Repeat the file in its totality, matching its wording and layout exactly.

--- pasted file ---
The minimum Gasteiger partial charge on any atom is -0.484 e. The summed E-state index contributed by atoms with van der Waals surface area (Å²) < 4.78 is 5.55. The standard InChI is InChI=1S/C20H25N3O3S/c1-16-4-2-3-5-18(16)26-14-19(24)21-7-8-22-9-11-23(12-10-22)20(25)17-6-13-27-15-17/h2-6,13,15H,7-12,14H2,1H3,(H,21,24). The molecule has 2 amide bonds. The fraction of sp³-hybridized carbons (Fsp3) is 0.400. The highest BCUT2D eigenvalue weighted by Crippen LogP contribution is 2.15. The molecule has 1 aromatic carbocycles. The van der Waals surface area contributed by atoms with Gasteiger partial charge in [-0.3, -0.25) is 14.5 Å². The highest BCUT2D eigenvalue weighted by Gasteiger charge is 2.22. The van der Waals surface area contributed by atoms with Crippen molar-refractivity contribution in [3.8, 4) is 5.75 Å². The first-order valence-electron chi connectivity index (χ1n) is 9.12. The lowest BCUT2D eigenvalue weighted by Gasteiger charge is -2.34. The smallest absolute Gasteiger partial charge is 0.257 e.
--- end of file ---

The minimum Gasteiger partial charge on any atom is -0.484 e. The summed E-state index contributed by atoms with van der Waals surface area (Å²) < 4.78 is 5.55. The standard InChI is InChI=1S/C20H25N3O3S/c1-16-4-2-3-5-18(16)26-14-19(24)21-7-8-22-9-11-23(12-10-22)20(25)17-6-13-27-15-17/h2-6,13,15H,7-12,14H2,1H3,(H,21,24). The molecule has 2 amide bonds. The fraction of sp³-hybridized carbons (Fsp3) is 0.400. The highest BCUT2D eigenvalue weighted by Crippen LogP contribution is 2.15. The molecule has 1 aromatic carbocycles. The van der Waals surface area contributed by atoms with Gasteiger partial charge in [-0.3, -0.25) is 14.5 Å². The highest BCUT2D eigenvalue weighted by Gasteiger charge is 2.22. The van der Waals surface area contributed by atoms with Crippen molar-refractivity contribution in [3.8, 4) is 5.75 Å². The first-order valence-electron chi connectivity index (χ1n) is 9.12. The lowest BCUT2D eigenvalue weighted by Gasteiger charge is -2.34. The smallest absolute Gasteiger partial charge is 0.257 e.